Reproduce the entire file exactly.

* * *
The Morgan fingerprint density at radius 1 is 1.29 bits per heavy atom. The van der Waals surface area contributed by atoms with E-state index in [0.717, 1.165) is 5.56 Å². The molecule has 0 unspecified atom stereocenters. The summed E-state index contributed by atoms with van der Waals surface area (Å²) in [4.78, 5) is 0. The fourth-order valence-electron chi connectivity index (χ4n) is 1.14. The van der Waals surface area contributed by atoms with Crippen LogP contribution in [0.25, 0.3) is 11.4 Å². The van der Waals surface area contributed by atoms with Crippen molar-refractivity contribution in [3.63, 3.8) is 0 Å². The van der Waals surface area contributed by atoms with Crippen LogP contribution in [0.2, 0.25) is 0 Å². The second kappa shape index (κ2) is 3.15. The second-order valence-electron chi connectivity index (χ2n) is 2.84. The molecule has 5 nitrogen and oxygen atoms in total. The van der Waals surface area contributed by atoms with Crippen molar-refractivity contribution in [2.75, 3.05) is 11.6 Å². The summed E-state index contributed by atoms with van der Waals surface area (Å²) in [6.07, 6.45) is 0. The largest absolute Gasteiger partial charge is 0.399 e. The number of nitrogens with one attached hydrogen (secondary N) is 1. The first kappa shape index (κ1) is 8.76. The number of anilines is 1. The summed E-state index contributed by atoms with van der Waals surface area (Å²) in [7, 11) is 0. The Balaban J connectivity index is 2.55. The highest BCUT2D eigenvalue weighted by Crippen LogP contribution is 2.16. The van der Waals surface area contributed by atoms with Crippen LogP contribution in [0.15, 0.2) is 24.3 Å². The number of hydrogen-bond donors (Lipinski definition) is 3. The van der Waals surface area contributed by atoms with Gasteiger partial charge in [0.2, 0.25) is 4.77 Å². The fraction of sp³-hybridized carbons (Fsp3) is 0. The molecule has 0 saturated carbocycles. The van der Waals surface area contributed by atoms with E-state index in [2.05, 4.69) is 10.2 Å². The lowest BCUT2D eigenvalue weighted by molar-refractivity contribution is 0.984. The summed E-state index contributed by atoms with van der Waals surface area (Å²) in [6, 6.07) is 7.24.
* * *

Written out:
The Morgan fingerprint density at radius 1 is 1.29 bits per heavy atom. The van der Waals surface area contributed by atoms with E-state index in [0.717, 1.165) is 5.56 Å². The molecule has 0 unspecified atom stereocenters. The summed E-state index contributed by atoms with van der Waals surface area (Å²) in [4.78, 5) is 0. The fourth-order valence-electron chi connectivity index (χ4n) is 1.14. The van der Waals surface area contributed by atoms with Crippen LogP contribution in [0.25, 0.3) is 11.4 Å². The van der Waals surface area contributed by atoms with Crippen molar-refractivity contribution in [3.63, 3.8) is 0 Å². The van der Waals surface area contributed by atoms with Crippen LogP contribution in [0.2, 0.25) is 0 Å². The second kappa shape index (κ2) is 3.15. The second-order valence-electron chi connectivity index (χ2n) is 2.84. The molecule has 5 nitrogen and oxygen atoms in total. The van der Waals surface area contributed by atoms with Crippen molar-refractivity contribution in [2.75, 3.05) is 11.6 Å². The summed E-state index contributed by atoms with van der Waals surface area (Å²) in [6.07, 6.45) is 0. The largest absolute Gasteiger partial charge is 0.399 e. The number of nitrogens with one attached hydrogen (secondary N) is 1. The first kappa shape index (κ1) is 8.76. The number of anilines is 1. The summed E-state index contributed by atoms with van der Waals surface area (Å²) in [7, 11) is 0. The Balaban J connectivity index is 2.55. The highest BCUT2D eigenvalue weighted by Crippen LogP contribution is 2.16. The van der Waals surface area contributed by atoms with Crippen LogP contribution in [0.15, 0.2) is 24.3 Å². The number of hydrogen-bond donors (Lipinski definition) is 3. The van der Waals surface area contributed by atoms with Gasteiger partial charge in [0.2, 0.25) is 4.77 Å². The fraction of sp³-hybridized carbons (Fsp3) is 0. The molecule has 0 saturated carbocycles. The van der Waals surface area contributed by atoms with E-state index in [2.05, 4.69) is 10.2 Å². The lowest BCUT2D eigenvalue weighted by molar-refractivity contribution is 0.984. The summed E-state index contributed by atoms with van der Waals surface area (Å²) in [6, 6.07) is 7.24.